- Mark Ashenfelter, NASCAR
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Ricky Rudd is on vacation with his family this week and Tony Stewart hopes it stays that way. Still nursing a broken right shoulder blade, Stewart plans to spend the entire weekend at Pocono Raceway, much of it behind the wheel of his car.
But that's just one weekend. And when Rudd ended his NASCAR hiatus at Dover, Del., to serve as Stewart's relief driver -- after first practicing and qualifying for Stewart -- the big question became whether Rudd will be back behind the wheel either this year or next.
Rudd has fielded inquiries from teams desiring his services, among them some of the teams that will field Toyotas next year. Rudd, though, hasn't committed to racing -- or not racing -- next year.
He's still trying to get a feel for what life away from driving is truly like. And once he knows, he has to decide whether that's a feeling he's ready to embrace just yet.
"I hated to use the word retirement and really never have. I wanted to see if I could settle into a routine after doing this for 30 or 31 years," Rudd said. "I have really enjoyed my time off. I have been out playing with my son [Landon] just about every day. I feel like I neglected him over the last several years because just the nature of the sport. He and I have spent a lot of time together, rode a lot of dirt bikes and go-karts. We have stayed really active.
"I was telling someone the other day that I race more now than I used to, but I just don't get paid to do it. We have been out chasing each other around, staying in pretty good shape. I have been staying close to home, not traveling a lot, and that has been pretty nice. I have been watching from the outside and keeping my eye on what is going on. There are a lot of things about the sport that I miss and a lot of things I don't miss."
Time inside the car always has been enjoyable for Rudd, even when his performances haven't been the best. But the weekly grind of appearances and other commitments and the time away from home is the flip side.
And that will play a role in his decision. Undoubtedly, the caliber of the teams vying for his services also will play a role -- assuming he decides he wants to keep driving in the first place.
Some of the teams, though, might need an answer sooner than later, if only to placate current or potential new sponsors. If that's the case, Rudd hopes those teams, such as Toyota's Team Red Bull, also are looking elsewhere.
Rudd said it appears Toyota's building a strong operation, but he has told all suitors he's not rushing into a decision. He said that wouldn't be fair to the teams or to him.
"At this point, I am not committed to anything next year and I really am working hard at taking a year off," Rudd said. "[Racing at Dover] maybe changes things a little bit this weekend, but right now, if you ask me if I am going to come back and run a 100 percent schedule, or will I do it next year, right now I don't think so.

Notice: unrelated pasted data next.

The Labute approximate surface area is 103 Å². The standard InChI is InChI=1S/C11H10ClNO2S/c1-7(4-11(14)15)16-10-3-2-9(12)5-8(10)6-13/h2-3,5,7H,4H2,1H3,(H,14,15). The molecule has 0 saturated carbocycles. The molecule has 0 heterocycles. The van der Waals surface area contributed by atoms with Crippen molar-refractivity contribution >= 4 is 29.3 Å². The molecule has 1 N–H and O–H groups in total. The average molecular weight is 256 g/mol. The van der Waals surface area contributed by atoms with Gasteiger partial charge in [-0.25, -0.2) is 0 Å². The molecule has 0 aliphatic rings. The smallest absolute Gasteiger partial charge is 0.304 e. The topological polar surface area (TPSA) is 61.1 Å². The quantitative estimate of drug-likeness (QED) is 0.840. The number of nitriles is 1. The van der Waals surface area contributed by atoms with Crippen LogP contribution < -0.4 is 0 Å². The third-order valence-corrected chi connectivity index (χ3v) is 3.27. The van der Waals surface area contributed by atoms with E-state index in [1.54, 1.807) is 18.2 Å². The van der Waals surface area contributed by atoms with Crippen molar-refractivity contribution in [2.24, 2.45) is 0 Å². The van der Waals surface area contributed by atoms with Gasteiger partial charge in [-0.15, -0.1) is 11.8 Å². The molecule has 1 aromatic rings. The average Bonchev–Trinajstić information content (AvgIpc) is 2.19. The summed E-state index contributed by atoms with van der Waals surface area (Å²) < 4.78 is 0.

"I am enjoying my time off right now. It seems like the more time I have off, the more I am enjoying it. As far as the Toyota situation, they are working hard to put a good effort [into] finding drivers and teams and putting together everything to make that in place. I have been contacted by some non-Toyota teams also and more or less let them know I am not ready to commit to anything."
Rudd qualified 10th at Dover, then took over for Stewart during the first caution flag. But the time making the driver change kept the team from adjusting the car, leaving Rudd a bit behind from the outset.
That cost him a lap, and he lost another lap when he was penalized for speeding on pit road. Still, Stewart was grateful for Rudd's help.
"I think Ricky did a great job," Stewart said. "You know, for not being in the car all year, I thought Ricky did an awesome job all day."
Rudd would disagree. He was looking forward to driving championship-caliber equipment after several tough seasons with Wood Brothers Racing and doesn't believe he got the best out of Stewart's car.
Part of that was not having a previous working relationship with crew chief Greg Zipadelli, which kept Rudd from giving him the feedback required to make the proper chassis adjustments. Still, by the end of the day, the car was more to his liking.
"Zippy made some calls and dialed the chassis in a little bit better for me," Rudd said. "For a little while, we could kind of tag along pretty good and run with those guys that were running in the top five and sort of hang along. I was right behind Matt Kenseth for a long time when he had that duel with Kyle Busch. I was sitting there watching it. At that time, I actually could have passed both of them, but I knew they were racing for the top spots and didn't want to stink the show up for those guys. That was fun, sitting right there, being in the hunt and being able to run with some of those guys."
But only Rudd can determine whether he had enough fun to want to climb behind the wheel again on a full-time basis.
"Well, you want to come back and do a better job," Rudd said. "From that standpoint, it sort of gets to you, like I want to come back and do something. We'll see. We'll go from here."
Mark Ashenfelter is an associate editor at NASCAR Scene magazine, which has a Web site at www.scenedaily.com
Ricky Rudd enjoyed replacing Tony Stewart and racing a top car. That doesn't mean he's ready to come back, writes Mark Ashenfelter.